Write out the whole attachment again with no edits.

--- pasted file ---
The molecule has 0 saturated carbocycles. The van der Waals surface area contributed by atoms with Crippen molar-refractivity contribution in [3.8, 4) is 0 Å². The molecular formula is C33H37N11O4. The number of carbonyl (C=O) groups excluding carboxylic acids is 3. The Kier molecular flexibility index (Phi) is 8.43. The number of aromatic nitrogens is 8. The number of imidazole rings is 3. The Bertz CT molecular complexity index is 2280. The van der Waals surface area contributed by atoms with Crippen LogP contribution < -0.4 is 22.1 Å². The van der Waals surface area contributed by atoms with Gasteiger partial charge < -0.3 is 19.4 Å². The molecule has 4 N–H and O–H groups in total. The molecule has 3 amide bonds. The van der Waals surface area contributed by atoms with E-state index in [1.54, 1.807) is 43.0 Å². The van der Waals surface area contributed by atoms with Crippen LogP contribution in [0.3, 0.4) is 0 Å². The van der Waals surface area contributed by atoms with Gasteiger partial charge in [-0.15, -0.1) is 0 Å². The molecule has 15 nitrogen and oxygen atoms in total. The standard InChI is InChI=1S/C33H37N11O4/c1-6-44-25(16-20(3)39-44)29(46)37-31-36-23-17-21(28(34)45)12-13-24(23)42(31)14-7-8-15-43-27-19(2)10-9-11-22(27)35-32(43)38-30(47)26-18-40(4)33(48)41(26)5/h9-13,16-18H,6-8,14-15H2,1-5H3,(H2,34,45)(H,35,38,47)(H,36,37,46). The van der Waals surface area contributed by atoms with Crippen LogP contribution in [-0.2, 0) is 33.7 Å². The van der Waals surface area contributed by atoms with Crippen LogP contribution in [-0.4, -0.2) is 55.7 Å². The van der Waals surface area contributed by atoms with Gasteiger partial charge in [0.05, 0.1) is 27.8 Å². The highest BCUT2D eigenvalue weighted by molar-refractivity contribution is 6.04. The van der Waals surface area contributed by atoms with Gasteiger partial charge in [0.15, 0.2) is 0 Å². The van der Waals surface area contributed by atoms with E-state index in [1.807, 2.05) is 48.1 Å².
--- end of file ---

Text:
The molecule has 0 saturated carbocycles. The van der Waals surface area contributed by atoms with Crippen molar-refractivity contribution in [3.8, 4) is 0 Å². The molecular formula is C33H37N11O4. The number of carbonyl (C=O) groups excluding carboxylic acids is 3. The Kier molecular flexibility index (Phi) is 8.43. The number of aromatic nitrogens is 8. The number of imidazole rings is 3. The Bertz CT molecular complexity index is 2280. The van der Waals surface area contributed by atoms with Crippen LogP contribution < -0.4 is 22.1 Å². The van der Waals surface area contributed by atoms with Gasteiger partial charge < -0.3 is 19.4 Å². The molecule has 4 N–H and O–H groups in total. The molecule has 3 amide bonds. The van der Waals surface area contributed by atoms with E-state index in [1.54, 1.807) is 43.0 Å². The van der Waals surface area contributed by atoms with Crippen LogP contribution in [0.3, 0.4) is 0 Å². The van der Waals surface area contributed by atoms with Gasteiger partial charge in [-0.15, -0.1) is 0 Å². The molecule has 15 nitrogen and oxygen atoms in total. The standard InChI is InChI=1S/C33H37N11O4/c1-6-44-25(16-20(3)39-44)29(46)37-31-36-23-17-21(28(34)45)12-13-24(23)42(31)14-7-8-15-43-27-19(2)10-9-11-22(27)35-32(43)38-30(47)26-18-40(4)33(48)41(26)5/h9-13,16-18H,6-8,14-15H2,1-5H3,(H2,34,45)(H,35,38,47)(H,36,37,46). The van der Waals surface area contributed by atoms with Crippen LogP contribution in [-0.2, 0) is 33.7 Å². The van der Waals surface area contributed by atoms with Crippen LogP contribution in [-0.4, -0.2) is 55.7 Å². The van der Waals surface area contributed by atoms with Gasteiger partial charge in [0.05, 0.1) is 27.8 Å². The highest BCUT2D eigenvalue weighted by molar-refractivity contribution is 6.04. The van der Waals surface area contributed by atoms with Gasteiger partial charge in [0.15, 0.2) is 0 Å². The van der Waals surface area contributed by atoms with E-state index in [1.807, 2.05) is 48.1 Å².